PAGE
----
Wednesday, November 05, 2008

Predictably Irrational, by Dan Ariely

Predictably Irrational: The Hidden Forces That Shape Our Decisions, by Dan Ariely

I was the only one of my friends that didn’t like this book. It was fairly interesting in parts, but I found the conclusions very strange. Arbitrary coherence says that although initial prices can be “arbitrary,” once those prices are observed they will shape how future ones are perceived as well. An interesting premise, and coupled with plausible experiments Ariely paints a solid picture of the concept. From this, though, he decides we can’t trust the market forces of supply and demand to set prices and we should instead depend on “a reasonable and thoughtful government” to regulate markets. Any discussion where it is argued that government should take a larger role I believe to have a heavy burden of proof, and this didn’t come close. Other chapters explore similar forces that influence behavior such as emotion, morals, and social norms but because of the whopping problem I had early on I had a hard time taking the rest seriously.

The writing was engaging and pleasant, even funny at times. One passage in particular made me laugh quite a bit: “How did he persuade the cream of society to become passionate about Tahitian black pearls—and pay him royally for them? In order to answer this question, I need to explain something about baby geese.” This reminded me strongly of an old Bill Cosby album I used to listen to with my dad, Revenge. There was a track named “Buck, Buck” that was one of my favorites. It told the story of a teen named Fat Albert (yeah, that Fat Albert) that was darn funny; after almost five minutes he reaches what seems to be the final punchline, pauses, and then says, “I told you that story to tell you this one” and immediately launches into another story. That struck me as amazingly hilarious as a kid and it has stayed with me to this day. Anytime I encounter similar phrasing (such as the line about pearls and geese) I always hear “Hey Hey Hey” in that unmistakable Cosby voice and grin. While this anecdote has nothing to do with the content of the book, it sure took me back and made me smile.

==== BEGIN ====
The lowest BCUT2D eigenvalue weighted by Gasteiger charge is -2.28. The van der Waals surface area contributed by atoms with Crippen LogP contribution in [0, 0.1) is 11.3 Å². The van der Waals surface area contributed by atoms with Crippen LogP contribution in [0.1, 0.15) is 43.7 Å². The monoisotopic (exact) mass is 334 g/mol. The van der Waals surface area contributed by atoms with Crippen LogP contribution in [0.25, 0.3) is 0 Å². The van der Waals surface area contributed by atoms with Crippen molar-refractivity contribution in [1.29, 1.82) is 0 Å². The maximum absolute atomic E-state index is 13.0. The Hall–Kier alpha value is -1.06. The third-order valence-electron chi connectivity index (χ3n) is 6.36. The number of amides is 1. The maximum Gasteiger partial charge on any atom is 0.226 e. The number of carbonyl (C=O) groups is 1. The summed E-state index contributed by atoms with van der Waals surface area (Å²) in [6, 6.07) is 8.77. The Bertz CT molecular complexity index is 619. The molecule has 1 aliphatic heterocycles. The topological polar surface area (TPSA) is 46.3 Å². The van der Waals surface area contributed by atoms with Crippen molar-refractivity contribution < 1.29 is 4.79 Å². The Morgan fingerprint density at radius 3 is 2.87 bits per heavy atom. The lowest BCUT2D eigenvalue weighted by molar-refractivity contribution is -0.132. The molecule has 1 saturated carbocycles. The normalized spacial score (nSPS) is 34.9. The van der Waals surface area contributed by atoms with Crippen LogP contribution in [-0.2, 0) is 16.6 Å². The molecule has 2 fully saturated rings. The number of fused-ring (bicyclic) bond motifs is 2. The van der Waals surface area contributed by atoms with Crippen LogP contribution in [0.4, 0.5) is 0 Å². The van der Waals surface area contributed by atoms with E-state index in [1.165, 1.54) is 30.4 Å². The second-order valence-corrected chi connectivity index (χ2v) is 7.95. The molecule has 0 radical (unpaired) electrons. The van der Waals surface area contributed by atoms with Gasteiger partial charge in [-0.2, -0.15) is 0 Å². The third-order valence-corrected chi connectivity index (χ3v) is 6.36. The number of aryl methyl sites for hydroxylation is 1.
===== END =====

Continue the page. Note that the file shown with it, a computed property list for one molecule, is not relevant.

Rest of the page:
First Sentence:
One day while browsing the World Wide Web (obviously for work—not just wasting time), I stumbled on the following ad, on the Web site of a magazine, the Economist.

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